With that idea in my head, I then began to play a lot more aggressively. I sent Ivy next to attack Lyn, who took severe damage, but not enough to kill her. On Lyn’s turn, she summoned extra forces, who launched a surprise attack and defeated Ivy, who also said that she needed to flee the battle so that she could rest and recover for future fights against the Fell Dragon’s forces. So two characters had dialogue that clearly indicated that they were not dead. They openly said that they were retreating and were saving themselves for future fights. I breathed a sigh of relief, glad to know that the game certainly wouldn’t kill my party members in this mock battle with a partner.
So the battle concluded and Lyn congratulated me on a good fight. The game then indicated to me that she received an upgrade and could go up to level 20, which was perfect. I then went to the Somniel and began to explore around and saw Alfred and Ivy, as well as my other party members. Alfred offered to help me do some push-ups, and Ivy was sitting by herself in the cafe making pleasant talk with another party member. It was once I went into my menu to look up support conversations that I saw that Alfred and Ivy’s icons were gone. And then the cold reality set in. Despite the game telling me that they were alive on multiple occasions, they were in fact dead and couldn’t help me anymore.
It was at that revelation that my mind broke and I became simultaneously depressed and enraged at Fire Emblem Engage. First of all, the game made sure to establish that Alfred and Ivy were still alive because they’re plot-relevant characters. The story cannot progress without them, yet they could no longer be accessed due to the permadeath mechanic. Meanwhile, I had two other characters, Chloe and Citrinne, die earlier, and they weren’t featured in any more cutscenes or wandering around the hub. So permadeath is a thing in the game unless the character is plot-essential. Handling things this way cheapens the mechanic because dead doesn’t actually mean dead if I can still talk to Ivy and see her in cutscenes.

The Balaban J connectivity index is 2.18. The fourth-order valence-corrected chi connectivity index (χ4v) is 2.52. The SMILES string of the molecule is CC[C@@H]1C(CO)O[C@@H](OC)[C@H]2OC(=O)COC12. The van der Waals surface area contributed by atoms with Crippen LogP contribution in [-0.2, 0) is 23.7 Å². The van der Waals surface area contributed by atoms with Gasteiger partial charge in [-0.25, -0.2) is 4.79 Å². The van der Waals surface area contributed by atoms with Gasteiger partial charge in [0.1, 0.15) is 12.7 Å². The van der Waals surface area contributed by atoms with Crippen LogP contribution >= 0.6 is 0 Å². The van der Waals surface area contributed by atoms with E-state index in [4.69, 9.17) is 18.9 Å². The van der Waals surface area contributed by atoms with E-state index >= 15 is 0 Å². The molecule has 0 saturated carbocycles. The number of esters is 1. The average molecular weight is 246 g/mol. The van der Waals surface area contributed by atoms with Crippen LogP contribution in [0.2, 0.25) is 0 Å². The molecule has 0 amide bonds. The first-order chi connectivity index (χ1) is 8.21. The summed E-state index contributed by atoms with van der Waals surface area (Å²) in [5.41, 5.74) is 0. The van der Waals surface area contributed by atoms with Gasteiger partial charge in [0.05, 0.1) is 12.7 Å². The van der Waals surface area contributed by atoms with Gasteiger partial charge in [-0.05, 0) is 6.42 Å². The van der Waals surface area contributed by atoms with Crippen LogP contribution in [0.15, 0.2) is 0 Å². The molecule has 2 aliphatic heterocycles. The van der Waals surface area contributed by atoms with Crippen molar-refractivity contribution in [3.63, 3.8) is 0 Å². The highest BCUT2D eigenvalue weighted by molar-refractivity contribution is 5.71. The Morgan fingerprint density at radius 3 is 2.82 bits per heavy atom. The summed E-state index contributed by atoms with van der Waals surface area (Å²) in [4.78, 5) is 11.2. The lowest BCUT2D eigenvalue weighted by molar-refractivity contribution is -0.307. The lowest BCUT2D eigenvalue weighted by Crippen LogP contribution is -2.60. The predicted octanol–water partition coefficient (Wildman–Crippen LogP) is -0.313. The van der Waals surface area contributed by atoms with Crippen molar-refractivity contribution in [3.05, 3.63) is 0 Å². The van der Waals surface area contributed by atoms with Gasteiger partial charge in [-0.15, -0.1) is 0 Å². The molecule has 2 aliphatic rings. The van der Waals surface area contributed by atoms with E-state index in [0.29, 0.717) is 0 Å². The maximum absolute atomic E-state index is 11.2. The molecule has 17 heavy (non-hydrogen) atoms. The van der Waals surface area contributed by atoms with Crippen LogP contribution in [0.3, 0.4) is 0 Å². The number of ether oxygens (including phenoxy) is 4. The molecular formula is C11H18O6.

But then there’s the bigger issue of just what in the world Lyn was thinking by actually murdering her allies. In the context of the game, the Fell Dragon Sombron is trying to take over the world, and we’ve witnessed several major deaths that threw the state of multiple kingdoms into chaos. When Lyn is acquired, it’s only because Ivy stole her from Sombron’s forces and our heroes escaped by the skin of their teeth. So why then, in a simple mock battle, would Lyn actually try to kill her teammates? Is she aware that only makes things harder for her own side? If she had killed the main character in this trial, then the hero is dead and Sombron would win. Are we sure that she isn’t still a pawn of Sombron, because we could see Emblems become corrupted under his control and kill people? That’s the only rational explanation I could think of to explain why she would actively murder her own teammates.
But ultimately, I think Fire Emblem Engage itself is at fault for not conveying any of this properly. If the writing made it clear that this was still a life-or-death situation, maybe I would have played differently. If when Alfred “died” the first time he said dialogue that confirmed he was dead, then I almost certainly would have used the time travel mechanic to revive him. If the game fully committed to its permadeath mechanic, then maybe I would have been aware before I saved over my game that my best party members were indeed dead.
But it didn’t. And now Lyn is a murderer of my best party members. And she killed them with a smile on her face.
Related: Best Units in Fire Emblem Engage Ranked on Attack of the Fanboy